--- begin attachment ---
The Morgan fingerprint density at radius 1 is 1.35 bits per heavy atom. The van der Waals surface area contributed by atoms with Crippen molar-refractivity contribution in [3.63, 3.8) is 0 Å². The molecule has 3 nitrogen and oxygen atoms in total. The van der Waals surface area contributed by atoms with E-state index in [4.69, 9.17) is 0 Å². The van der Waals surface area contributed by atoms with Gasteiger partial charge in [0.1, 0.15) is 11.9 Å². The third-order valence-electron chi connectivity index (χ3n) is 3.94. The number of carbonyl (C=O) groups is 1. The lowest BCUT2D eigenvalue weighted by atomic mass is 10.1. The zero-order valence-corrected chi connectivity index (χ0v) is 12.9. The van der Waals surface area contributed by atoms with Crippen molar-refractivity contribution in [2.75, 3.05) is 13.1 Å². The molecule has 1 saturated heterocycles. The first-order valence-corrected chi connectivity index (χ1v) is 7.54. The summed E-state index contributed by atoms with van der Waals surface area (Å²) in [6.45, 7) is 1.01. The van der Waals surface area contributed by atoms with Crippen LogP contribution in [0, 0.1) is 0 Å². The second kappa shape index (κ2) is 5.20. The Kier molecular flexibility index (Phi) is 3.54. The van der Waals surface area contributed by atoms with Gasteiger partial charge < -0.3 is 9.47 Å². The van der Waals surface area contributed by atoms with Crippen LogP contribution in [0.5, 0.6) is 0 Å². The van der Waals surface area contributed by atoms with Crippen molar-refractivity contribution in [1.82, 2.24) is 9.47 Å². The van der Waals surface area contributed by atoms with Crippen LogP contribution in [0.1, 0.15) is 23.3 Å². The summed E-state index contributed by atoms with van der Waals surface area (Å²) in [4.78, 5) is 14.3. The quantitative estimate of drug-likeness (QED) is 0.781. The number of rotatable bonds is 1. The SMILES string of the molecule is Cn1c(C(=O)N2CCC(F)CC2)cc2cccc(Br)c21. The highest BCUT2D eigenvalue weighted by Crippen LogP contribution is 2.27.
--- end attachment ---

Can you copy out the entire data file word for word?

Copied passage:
The Morgan fingerprint density at radius 1 is 1.35 bits per heavy atom. The van der Waals surface area contributed by atoms with Crippen molar-refractivity contribution in [3.63, 3.8) is 0 Å². The molecule has 3 nitrogen and oxygen atoms in total. The van der Waals surface area contributed by atoms with E-state index in [4.69, 9.17) is 0 Å². The van der Waals surface area contributed by atoms with Gasteiger partial charge in [0.1, 0.15) is 11.9 Å². The third-order valence-electron chi connectivity index (χ3n) is 3.94. The number of carbonyl (C=O) groups is 1. The lowest BCUT2D eigenvalue weighted by atomic mass is 10.1. The zero-order valence-corrected chi connectivity index (χ0v) is 12.9. The van der Waals surface area contributed by atoms with Crippen molar-refractivity contribution in [2.75, 3.05) is 13.1 Å². The molecule has 1 saturated heterocycles. The first-order valence-corrected chi connectivity index (χ1v) is 7.54. The summed E-state index contributed by atoms with van der Waals surface area (Å²) in [6.45, 7) is 1.01. The van der Waals surface area contributed by atoms with Crippen LogP contribution in [0, 0.1) is 0 Å². The second kappa shape index (κ2) is 5.20. The Kier molecular flexibility index (Phi) is 3.54. The van der Waals surface area contributed by atoms with Gasteiger partial charge < -0.3 is 9.47 Å². The van der Waals surface area contributed by atoms with Crippen LogP contribution in [0.5, 0.6) is 0 Å². The van der Waals surface area contributed by atoms with Crippen molar-refractivity contribution in [1.82, 2.24) is 9.47 Å². The van der Waals surface area contributed by atoms with Crippen LogP contribution in [0.1, 0.15) is 23.3 Å². The summed E-state index contributed by atoms with van der Waals surface area (Å²) in [4.78, 5) is 14.3. The quantitative estimate of drug-likeness (QED) is 0.781. The number of rotatable bonds is 1. The SMILES string of the molecule is Cn1c(C(=O)N2CCC(F)CC2)cc2cccc(Br)c21. The highest BCUT2D eigenvalue weighted by Crippen LogP contribution is 2.27.